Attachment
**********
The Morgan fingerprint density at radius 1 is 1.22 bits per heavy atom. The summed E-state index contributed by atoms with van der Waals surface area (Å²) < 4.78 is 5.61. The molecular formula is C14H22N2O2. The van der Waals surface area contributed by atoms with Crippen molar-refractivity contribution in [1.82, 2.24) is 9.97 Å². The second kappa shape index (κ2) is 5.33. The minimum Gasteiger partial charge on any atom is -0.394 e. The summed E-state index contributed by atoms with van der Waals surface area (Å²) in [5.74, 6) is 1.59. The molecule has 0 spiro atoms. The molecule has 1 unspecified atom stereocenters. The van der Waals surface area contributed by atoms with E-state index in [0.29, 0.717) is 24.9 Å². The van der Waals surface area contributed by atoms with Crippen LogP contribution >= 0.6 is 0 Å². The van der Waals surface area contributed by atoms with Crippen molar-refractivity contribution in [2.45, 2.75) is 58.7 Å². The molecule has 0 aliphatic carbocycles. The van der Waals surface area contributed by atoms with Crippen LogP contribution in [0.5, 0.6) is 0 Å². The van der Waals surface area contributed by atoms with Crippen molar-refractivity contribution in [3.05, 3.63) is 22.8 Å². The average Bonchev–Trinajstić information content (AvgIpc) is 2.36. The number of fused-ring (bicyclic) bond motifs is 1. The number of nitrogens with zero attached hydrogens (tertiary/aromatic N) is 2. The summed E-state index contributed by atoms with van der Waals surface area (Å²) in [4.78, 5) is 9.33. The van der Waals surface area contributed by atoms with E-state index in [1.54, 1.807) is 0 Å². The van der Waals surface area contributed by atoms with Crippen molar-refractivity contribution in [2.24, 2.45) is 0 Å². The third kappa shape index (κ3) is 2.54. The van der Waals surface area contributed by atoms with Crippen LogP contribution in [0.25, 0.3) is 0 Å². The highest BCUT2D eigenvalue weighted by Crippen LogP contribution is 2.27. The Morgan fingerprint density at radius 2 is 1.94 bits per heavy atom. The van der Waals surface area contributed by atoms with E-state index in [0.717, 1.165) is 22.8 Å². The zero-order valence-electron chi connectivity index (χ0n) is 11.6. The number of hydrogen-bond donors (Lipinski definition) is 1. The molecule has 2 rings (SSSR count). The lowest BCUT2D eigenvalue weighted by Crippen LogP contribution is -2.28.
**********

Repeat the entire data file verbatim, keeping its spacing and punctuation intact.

The Morgan fingerprint density at radius 1 is 1.22 bits per heavy atom. The summed E-state index contributed by atoms with van der Waals surface area (Å²) < 4.78 is 5.61. The molecular formula is C14H22N2O2. The van der Waals surface area contributed by atoms with Crippen molar-refractivity contribution in [1.82, 2.24) is 9.97 Å². The second kappa shape index (κ2) is 5.33. The minimum Gasteiger partial charge on any atom is -0.394 e. The summed E-state index contributed by atoms with van der Waals surface area (Å²) in [5.74, 6) is 1.59. The molecule has 0 spiro atoms. The molecule has 1 unspecified atom stereocenters. The van der Waals surface area contributed by atoms with E-state index in [0.29, 0.717) is 24.9 Å². The van der Waals surface area contributed by atoms with Crippen LogP contribution >= 0.6 is 0 Å². The van der Waals surface area contributed by atoms with Crippen molar-refractivity contribution in [2.45, 2.75) is 58.7 Å². The molecule has 0 aliphatic carbocycles. The van der Waals surface area contributed by atoms with Crippen LogP contribution in [0.5, 0.6) is 0 Å². The van der Waals surface area contributed by atoms with Crippen molar-refractivity contribution in [3.05, 3.63) is 22.8 Å². The average Bonchev–Trinajstić information content (AvgIpc) is 2.36. The number of fused-ring (bicyclic) bond motifs is 1. The number of nitrogens with zero attached hydrogens (tertiary/aromatic N) is 2. The summed E-state index contributed by atoms with van der Waals surface area (Å²) in [4.78, 5) is 9.33. The van der Waals surface area contributed by atoms with E-state index in [1.54, 1.807) is 0 Å². The van der Waals surface area contributed by atoms with Crippen molar-refractivity contribution in [2.24, 2.45) is 0 Å². The third kappa shape index (κ3) is 2.54. The van der Waals surface area contributed by atoms with Crippen LogP contribution in [0.25, 0.3) is 0 Å². The highest BCUT2D eigenvalue weighted by Crippen LogP contribution is 2.27. The Morgan fingerprint density at radius 2 is 1.94 bits per heavy atom. The van der Waals surface area contributed by atoms with E-state index in [0.717, 1.165) is 22.8 Å². The zero-order valence-electron chi connectivity index (χ0n) is 11.6. The number of hydrogen-bond donors (Lipinski definition) is 1. The molecule has 2 rings (SSSR count). The lowest BCUT2D eigenvalue weighted by Crippen LogP contribution is -2.28.